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[Lee Ki-beom] The rule of law in the South China Sea

An Arbitral Tribunal under Annex VII to the 1982 United Nations Convention on the Law of the Sea (UNCLOS) made its final decision (with the secretarial assistance of the Permanent Court of Arbitration) on 12 July 2016 concerning the South China Sea dispute between the Philippines and China. The Philippines unilaterally addressed its written notification to China under the Annex VII arbitral procedure on 22 January 2013. Although China declared its non-appearance in the proceedings, the absence of a Party to the dispute does not constitute a bar to the proceedings in accordance with Article 9 of Annex VII to the UNCLOS.

The Arbitral Tribunal was successfully constituted under the relevant provisions in June 2013 and then decided in October 2015 that it had part of jurisdiction to entertain the application filed by the Philippines. It subsequently arrived at the final ruling last week. The Tribunal concluded that China’s claim to the nine-dash line is incompatible with the concept of the exclusive economic zone articulated in the UNCLOS, and that no feature in the Spratly Islands can have entitlement to the 200 nautical mile (NM, approximately 370.4km) exclusive economic zone and continental shelf.

The Government of China has drawn the nine-dash line on the maps published in China since 1953. However, it has never interpreted the meaning of the nine-dash line, making it unclear whether the country declared sovereignty over all the features within that area. In its ruling, the Arbitral Tribunal interpreted the concept of the nine-dash line in the way that China has asserted its historic rights to living and non-living resources within the nine-dash line. The Tribunal then concluded that the historic rights of China cannot be compatible with the sovereign rights of the Philippines over its exclusive economic zone.

The Arbitral Tribunal also interpreted Article 121(3) of the UNCLOS, which stipulates “rocks which cannot sustain human habitation or economic life of their own shall have no exclusive economic zone or continental shelf.” In international law, the reason for differentiating a rock from an island is that an island can have entitlement to the 200NM exclusive economic zone and continental shelf while a rock can at most have the 12NM territorial sea. The Tribunal ruled out the possibility of elevating a rock to an island because it strictly interpreted the concepts of ‘human habitation’ and ‘economic life of their own’ included in Article 121(3). According to the Tribunal, the natural capacity of a feature as an island should allow a stable community of people to settle down and should not depend on external supply. After the Tribunal applied its own interpretation regarding Article 121(3) to the Spratly Islands, it concluded that most of the maritime area surrounding the Spratly Islands qualifies as the high seas excluding the 12NM territorial sea around rocks.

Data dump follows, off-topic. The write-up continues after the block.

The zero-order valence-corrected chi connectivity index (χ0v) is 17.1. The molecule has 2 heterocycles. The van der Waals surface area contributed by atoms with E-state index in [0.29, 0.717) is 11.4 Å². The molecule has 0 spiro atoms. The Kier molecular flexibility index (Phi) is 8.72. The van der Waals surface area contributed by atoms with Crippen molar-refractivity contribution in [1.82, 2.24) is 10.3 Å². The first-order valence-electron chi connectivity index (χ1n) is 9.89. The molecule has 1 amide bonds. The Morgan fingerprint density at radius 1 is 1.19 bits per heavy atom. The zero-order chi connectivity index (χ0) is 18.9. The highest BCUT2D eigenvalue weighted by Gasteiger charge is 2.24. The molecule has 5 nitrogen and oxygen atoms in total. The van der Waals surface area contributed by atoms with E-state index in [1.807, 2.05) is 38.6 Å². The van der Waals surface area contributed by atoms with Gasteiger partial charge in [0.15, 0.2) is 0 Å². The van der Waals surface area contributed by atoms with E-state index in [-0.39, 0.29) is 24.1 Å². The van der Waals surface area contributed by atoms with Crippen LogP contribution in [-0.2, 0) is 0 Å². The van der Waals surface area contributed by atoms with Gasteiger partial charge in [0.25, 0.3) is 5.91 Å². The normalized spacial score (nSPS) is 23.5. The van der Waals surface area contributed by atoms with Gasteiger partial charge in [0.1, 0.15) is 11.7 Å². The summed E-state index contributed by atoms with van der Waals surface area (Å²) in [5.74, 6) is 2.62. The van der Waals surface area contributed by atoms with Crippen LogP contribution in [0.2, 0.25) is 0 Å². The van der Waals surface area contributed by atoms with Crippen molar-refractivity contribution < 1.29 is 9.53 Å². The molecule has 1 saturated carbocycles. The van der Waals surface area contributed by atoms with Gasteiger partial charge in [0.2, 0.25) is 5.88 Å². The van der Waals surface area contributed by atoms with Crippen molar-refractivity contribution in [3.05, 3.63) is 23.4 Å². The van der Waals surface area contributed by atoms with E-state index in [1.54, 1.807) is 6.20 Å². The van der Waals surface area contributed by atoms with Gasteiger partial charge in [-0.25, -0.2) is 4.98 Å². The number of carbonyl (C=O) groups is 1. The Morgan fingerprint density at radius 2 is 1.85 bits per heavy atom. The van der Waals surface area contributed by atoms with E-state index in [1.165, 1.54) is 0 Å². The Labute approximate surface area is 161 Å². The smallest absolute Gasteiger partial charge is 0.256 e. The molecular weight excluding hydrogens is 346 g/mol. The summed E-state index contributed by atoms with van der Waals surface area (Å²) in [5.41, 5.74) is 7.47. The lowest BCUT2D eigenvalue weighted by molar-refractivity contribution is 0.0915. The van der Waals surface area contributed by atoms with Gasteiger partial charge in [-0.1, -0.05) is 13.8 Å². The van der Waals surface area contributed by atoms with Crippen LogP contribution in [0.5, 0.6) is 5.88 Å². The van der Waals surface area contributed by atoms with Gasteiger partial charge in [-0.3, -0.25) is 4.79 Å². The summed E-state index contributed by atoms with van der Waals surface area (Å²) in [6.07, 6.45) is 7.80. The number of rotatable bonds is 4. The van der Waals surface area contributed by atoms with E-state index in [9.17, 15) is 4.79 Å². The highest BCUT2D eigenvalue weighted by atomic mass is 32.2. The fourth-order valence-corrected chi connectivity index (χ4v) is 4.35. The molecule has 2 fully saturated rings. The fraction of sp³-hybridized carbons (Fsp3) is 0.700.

Even though China declared that it will not accept the final award of the Arbitral Tribunal, the award is legally binding according to Article 11 of Annex VII to the UNCLOS. After the decision of the Tribunal, China stirred tension in the South China Sea by carrying out military exercises. Raising such tensions does not help resolve this dispute. Rather, China should respect international law, or acknowledge the rule of law, in the South China Sea, which this arbitral award is taking the first step in establishing.

China cannot take exclusive control over the high seas in the South China Sea and should respect the freedom of the high seas. Even though China may be dissatisfied with the ruling of the Arbitral Tribunal, if it recognized this award, then it can have the initiative against Japan’s position regarding Oki-no-Tori-shima. China can more strongly argue its position in relation to legal issues if it helps establish the rule of law regarding the South China Sea. The rule of law will never weaken China’s rights in international law. In fact, whether China recognizes the award of the Tribunal will act as a touchstone in determining whether the country has the will to help maintain the rule of law in international relations.

By Lee Ki-beom

Lee Ki-beom is a research fellow at the ASAN Institute for Policy Studies in Seoul. – Ed.
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